Abstract: One of the main pathological features of rheumatoid arthritis is marked destruction of cartilage [1]. This destruction starts with reversible proteoglycan depletion, which is followed by irreversible cartilage degradation defined as chondrocyte death and breakdown of collagen type II, eventually leading to matrix erosion. The latter is mainly induced by matrix metalloproteinases (MMPs), which generate specific cleavage sites within matrix molecules [2,3]. MMPs are secreted in an inactive form by IL-1-stimulated chondrocytes, synovial macrophages, and fibroblasts [4-6]. Activation of MMPs is still poorly understood, but MMP activity is primarily found in experimental immune-complex (IC)-dependent arthritis models.Immunoglobulin G (IgG)-containing ICs can activate macrophages upon recognition by Fcγ receptors (FcγRs). Three classes of murine FcγR can be distinguished: FcγRI, II, and III. Triggering FcγRI and III activates cellular responses, whereas FcγRII is an inhibitory receptor [7]. Previous studies have showed that activating FcγRI and III are crucial in induction of severe cartilage destruction, since chondrocyte death and MMP-mediated cartilage damage were absent in FcγR-deficient mice after induction of immune-complex-mediated arthritis (ICA) [8]. Furthermore, cartilage damage is aggravated by local overexpression of the proinflammatory T helper (Th)1 cytokine IFNγ [9]. This increase in cartilage destruction was observed only in IC-dependent arthritis models [9]. FcγRI was found to be crucial in the induction of chondrocyte death, whereas both FcγRI and III mediated MMP-mediated expression of VDIPEN [9].Since the Th1 cytokine IFNγ worsens the arthritic response by up-regulation of the activating FcγRs, overexpression of a Th2 cytokine during arthritis might be protective, because of down-regulation of these receptors. In earlier studies, we found that adenoviral overexpression of IL-4 resulted in reduced MMP-mediated cartilage damage and chondrocyte death duri
Lebrikizumab in the personalized management of asthma
Thomson NC, Patel M, Smith AD
Biologics: Targets and Therapy , 2012, DOI: http://dx.doi.org/10.2147/BTT.S28666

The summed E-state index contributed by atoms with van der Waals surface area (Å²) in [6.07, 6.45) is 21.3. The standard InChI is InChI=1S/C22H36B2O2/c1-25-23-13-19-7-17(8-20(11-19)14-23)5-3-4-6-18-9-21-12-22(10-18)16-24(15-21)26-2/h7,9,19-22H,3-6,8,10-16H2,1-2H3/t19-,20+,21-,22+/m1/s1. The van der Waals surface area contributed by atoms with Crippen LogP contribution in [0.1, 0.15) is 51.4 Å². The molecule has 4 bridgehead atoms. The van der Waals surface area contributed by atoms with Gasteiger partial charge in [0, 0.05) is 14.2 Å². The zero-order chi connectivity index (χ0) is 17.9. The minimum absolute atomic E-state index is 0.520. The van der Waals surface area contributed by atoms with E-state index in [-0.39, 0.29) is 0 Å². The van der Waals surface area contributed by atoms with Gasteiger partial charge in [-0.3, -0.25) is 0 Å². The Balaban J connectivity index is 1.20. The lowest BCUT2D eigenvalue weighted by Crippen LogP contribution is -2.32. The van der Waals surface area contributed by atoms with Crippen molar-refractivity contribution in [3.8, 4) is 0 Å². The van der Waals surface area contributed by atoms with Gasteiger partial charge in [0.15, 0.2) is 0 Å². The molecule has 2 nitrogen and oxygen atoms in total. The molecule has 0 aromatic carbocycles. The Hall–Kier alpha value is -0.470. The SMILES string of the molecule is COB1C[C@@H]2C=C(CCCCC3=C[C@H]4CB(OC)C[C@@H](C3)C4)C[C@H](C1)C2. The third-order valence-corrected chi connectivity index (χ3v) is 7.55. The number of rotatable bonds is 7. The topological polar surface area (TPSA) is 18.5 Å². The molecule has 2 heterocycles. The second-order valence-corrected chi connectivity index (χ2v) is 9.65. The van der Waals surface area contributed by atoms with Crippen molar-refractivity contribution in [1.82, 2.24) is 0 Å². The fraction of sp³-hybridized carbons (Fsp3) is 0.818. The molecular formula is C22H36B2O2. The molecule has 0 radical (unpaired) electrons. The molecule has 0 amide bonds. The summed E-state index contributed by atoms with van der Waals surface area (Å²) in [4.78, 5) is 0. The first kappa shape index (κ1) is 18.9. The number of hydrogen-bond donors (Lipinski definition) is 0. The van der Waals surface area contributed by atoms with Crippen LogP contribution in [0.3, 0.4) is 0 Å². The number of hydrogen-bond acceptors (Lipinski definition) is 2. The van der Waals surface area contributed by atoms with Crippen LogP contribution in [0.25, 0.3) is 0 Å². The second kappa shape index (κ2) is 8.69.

Abstract: rikizumab in the personalized management of asthma Review (3067) Total Article Views Authors: Thomson NC, Patel M, Smith AD Published Date September 2012 Volume 2012:6 Pages 329 - 335 DOI: http://dx.doi.org/10.2147/BTT.S28666 Received: 01 July 2012 Accepted: 07 August 2012 Published: 14 September 2012 Neil C Thomson,1 Manish Patel,2 Andrew D Smith2 1Institute of Infection, Immunity, and Inflammation, University of Glasgow and Respiratory Medicine, Gartnavel General Hospital, Glasgow, UK; 2Department of Respiratory Medicine, Wishaw Hospital, Wishaw, Lanarkshire, UK Abstract: There is a need for improved therapies for severe asthma. Lebrikizumab, a humanized monoclonal antibody that binds to interleukin (IL)-13, is under development for the treatment of poorly controlled asthma. This article reviews the potential role of IL-13 in the pathogenesis of asthma, the efficacy and safety of lebrikizumab in humans, and progress in patient selection for lebrikizumab therapy. IL-13 is a T-helper (Th2) cell-derived cytokine implicated in inflammatory responses in asthma, including serum immunoglobulin-E synthesis, mucus hypersecretion, and subepithelial fibrosis. Blocking the pro-inflammatory effects of IL-13 with lebrikizumab has the potential to improve asthma control. Published data on the efficacy and safety of lebrikizumab in the treatment of asthma are relatively limited. The late asthmatic response after inhaled allergen challenge is reduced by almost 50%, following treatment with lebrikizumab. In a Phase II study performed in 219 adults with poorly controlled asthma despite inhaled corticosteroids (MILLY trial), lebrikizumab produced an improvement in prebronchodilator forced expiratory volume in 1 second of 5.5% compared with placebo at 12 weeks, but had no effects on other efficacy end points. Adverse effects were similar to placebo, except that musculoskeletal side effects occurred slightly more often with lebrikizumab. Stratifying patients into a high Th2 phenotype using serum periostin, which is upregulated in lung epithelial cells by IL-13, may identify individuals responsive to blockade of IL-13. In the MILLY trial, lebrikizumab treatment was associated with greater improvement in lung function in patients with elevated serum periostin levels compared with those with low periostin levels. Two large Phase III randomized controlled trials in patients with uncontrolled asthma are underway to establish the safety and efficacy of lebrikizumab when administered over a 52-week period. These studies will also help to determine whether identifying patients with a Th2 high inflammatory phenotype using serum periostin allows a personalized approach to the treatment of asthma.